A seminal and mesmerizing collection

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The Swamp

By Yoshiharu Tsuge (Montreal: Drawn and Quarterly, 2020, 256 pp., $24.95, hard cover)

I first got an inkling that Montreal, Quebec publisher Drawn and Quarterly was releasing exciting new work by Asian Americans with the 2018 release of Rina Ayuyang’s “Blame This on the Boogie,” building on a list that included English translations/reprints of famous Japanese manga artists such as Shigeru Mizuki of Japan, but clearly I haven’t been paying attention.

The Swamp

A quick review of their catalog reveals a stunning selection of Asian and Asian Americans’ new comic books to complement an international list of some of the world’s best cartoonists.

“The Swamp,” by Yoshiharu Tsuge, is a collection of 11 stories created in the mid-60s and came as an absolute revelation to me. The brush and pen work is dramatic and evocative of a different era of Japan, one where samurai wearing topknots and hakama boldly command the room, ramshackle huts on the verge of collapse spell out the poverty and loneliness of the post-war culture, and strange tales of luck and deception leave the reader feeling a bit haunted. A suicide pact, a mysterious painting, a coveted old book, a secret in the cemetery are the poles Tsuge uses to wind his fables of internal conflict around, while leaving ample room for a languid pacing and evocative backdrops, from the lush and crowded swampland of the title story to the repressive heat of a crematorium furnace, to flood the page.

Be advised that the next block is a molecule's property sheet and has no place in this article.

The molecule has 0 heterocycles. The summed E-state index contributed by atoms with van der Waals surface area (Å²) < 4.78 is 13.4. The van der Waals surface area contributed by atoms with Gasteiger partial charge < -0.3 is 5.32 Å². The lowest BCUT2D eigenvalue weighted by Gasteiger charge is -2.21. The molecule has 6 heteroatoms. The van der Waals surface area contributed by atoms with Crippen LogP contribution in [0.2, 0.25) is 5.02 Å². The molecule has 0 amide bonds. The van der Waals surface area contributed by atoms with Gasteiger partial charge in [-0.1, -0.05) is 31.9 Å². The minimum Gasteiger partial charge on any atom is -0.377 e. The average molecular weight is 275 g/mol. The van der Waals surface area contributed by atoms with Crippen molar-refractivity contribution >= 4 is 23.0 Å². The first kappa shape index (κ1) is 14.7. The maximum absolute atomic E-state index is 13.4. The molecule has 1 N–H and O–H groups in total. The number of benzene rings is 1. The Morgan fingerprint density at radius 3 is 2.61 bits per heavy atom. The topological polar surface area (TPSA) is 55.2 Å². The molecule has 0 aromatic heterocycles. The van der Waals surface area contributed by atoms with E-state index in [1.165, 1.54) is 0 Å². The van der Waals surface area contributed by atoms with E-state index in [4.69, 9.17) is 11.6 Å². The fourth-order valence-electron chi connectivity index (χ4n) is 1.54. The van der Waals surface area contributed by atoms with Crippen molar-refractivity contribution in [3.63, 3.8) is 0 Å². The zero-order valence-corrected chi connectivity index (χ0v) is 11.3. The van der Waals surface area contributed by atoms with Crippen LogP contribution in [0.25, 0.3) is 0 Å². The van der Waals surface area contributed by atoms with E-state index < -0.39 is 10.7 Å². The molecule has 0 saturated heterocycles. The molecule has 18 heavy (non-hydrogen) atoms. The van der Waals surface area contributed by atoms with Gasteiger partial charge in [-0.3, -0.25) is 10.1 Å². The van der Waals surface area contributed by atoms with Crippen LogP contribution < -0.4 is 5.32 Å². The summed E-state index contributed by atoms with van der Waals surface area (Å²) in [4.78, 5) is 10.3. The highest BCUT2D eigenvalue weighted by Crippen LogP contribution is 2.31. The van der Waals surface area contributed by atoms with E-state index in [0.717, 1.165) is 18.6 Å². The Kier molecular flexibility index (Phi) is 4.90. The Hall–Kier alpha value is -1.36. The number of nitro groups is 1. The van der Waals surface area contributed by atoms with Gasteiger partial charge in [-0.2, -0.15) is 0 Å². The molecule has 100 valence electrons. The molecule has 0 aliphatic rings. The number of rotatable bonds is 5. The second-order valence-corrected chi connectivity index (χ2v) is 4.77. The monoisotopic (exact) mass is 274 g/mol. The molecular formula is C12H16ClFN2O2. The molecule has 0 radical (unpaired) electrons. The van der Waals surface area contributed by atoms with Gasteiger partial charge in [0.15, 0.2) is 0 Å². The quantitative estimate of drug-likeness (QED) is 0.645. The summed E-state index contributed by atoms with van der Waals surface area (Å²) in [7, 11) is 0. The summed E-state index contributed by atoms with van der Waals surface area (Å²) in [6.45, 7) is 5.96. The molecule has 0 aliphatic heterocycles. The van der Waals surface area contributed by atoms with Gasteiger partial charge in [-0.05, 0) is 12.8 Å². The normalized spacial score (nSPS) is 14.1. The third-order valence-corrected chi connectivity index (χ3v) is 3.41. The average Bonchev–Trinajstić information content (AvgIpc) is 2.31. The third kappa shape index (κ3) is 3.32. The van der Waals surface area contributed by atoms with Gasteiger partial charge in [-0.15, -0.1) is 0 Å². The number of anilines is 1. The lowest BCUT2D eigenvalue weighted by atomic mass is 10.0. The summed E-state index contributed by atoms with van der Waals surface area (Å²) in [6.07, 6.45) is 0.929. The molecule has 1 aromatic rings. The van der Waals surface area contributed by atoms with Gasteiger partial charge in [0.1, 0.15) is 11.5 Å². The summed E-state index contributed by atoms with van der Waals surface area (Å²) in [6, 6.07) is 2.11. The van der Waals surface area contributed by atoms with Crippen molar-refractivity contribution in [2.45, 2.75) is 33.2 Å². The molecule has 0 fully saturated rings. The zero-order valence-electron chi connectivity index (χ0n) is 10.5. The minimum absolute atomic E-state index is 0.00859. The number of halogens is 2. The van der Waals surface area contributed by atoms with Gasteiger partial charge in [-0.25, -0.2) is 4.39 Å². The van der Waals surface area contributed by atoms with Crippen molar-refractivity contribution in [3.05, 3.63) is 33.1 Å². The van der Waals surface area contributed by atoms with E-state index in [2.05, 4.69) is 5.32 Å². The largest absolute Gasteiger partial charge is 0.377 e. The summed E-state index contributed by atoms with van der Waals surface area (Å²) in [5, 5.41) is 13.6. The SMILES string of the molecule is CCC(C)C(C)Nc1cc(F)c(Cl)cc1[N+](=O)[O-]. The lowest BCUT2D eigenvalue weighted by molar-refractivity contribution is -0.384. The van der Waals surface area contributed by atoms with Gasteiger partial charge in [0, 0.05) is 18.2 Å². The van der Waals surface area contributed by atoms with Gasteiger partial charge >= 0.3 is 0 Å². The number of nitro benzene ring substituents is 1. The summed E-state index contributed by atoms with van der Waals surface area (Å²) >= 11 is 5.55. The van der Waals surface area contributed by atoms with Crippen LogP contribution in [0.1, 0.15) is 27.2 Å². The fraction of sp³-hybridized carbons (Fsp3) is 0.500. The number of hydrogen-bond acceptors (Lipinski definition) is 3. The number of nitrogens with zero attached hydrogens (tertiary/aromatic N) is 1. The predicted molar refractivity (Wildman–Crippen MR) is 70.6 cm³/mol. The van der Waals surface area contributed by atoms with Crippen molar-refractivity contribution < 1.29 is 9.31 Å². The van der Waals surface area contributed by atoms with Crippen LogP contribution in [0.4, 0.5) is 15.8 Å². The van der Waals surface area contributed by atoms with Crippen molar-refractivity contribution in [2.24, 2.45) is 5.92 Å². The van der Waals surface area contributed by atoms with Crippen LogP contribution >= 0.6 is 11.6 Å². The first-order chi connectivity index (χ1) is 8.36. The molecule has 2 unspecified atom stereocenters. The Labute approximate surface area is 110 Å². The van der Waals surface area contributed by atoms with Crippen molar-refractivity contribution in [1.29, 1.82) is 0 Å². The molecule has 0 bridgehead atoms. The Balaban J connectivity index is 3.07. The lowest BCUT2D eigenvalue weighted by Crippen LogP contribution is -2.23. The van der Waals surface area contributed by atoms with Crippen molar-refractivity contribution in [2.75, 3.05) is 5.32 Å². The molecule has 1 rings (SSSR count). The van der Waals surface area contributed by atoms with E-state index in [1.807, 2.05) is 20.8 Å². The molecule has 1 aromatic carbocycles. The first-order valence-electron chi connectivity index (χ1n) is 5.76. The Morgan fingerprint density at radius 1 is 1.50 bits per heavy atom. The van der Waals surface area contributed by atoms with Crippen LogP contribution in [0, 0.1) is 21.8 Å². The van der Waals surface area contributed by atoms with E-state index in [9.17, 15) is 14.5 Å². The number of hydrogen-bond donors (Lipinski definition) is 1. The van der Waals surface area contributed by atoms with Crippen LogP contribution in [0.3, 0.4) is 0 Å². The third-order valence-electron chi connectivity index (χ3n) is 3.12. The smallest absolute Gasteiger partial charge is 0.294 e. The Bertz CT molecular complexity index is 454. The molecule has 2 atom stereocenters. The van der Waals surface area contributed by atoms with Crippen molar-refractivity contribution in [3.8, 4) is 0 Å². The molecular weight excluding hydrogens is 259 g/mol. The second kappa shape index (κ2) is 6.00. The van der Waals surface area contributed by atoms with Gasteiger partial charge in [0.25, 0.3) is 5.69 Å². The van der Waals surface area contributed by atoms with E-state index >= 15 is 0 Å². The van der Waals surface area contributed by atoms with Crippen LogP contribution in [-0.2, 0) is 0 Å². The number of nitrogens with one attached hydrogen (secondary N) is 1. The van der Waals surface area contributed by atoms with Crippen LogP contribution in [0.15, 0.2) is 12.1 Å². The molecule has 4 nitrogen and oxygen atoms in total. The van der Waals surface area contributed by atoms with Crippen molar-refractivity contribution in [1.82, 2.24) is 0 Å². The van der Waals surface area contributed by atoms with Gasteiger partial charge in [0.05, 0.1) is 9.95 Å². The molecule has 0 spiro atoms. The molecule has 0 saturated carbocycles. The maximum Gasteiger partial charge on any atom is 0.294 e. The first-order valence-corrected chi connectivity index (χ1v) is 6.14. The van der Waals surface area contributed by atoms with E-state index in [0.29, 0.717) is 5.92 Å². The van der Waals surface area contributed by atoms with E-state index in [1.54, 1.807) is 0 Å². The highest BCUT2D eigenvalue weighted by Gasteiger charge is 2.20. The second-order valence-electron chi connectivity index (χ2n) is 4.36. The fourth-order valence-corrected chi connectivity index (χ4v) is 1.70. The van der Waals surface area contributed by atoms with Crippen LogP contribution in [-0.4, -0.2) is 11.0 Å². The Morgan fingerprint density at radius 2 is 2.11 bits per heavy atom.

Tsuge’s stories are filled with Japanese of all ages, and another wonder of the artwork is the range of emotions that are evoked through his drawings.

The women, unfortunately, are frequently lusted after and abused, but they still possess a ferocity and resilience; many have complex and unresolved stories to tell.

The book includes an in-depth historical and biographical essay on Tsuge, written by manga expert Mitsuhiro Asakawa, that explains Japan’s manga industry in the post-war years, and how Tsuge, pioneered the deeply personal autobiographical comic book story format. Up until now, Tsuge has rarely had his work translated into English, and is relatively unknown outside Japan, where he is revered as hugely influential.

Apparently, “The Swamp” is the first volume in a seven-part series that Drawn and Quarterly plans to publish in the coming years. Now that I’ve had a taste of Tsuge’s mesmerizing storytelling and powerful lines, I await with bated breath, not just for the next installation of this pioneering artist’s work, but to see what else Drawn and Quarterly has lying in wait.

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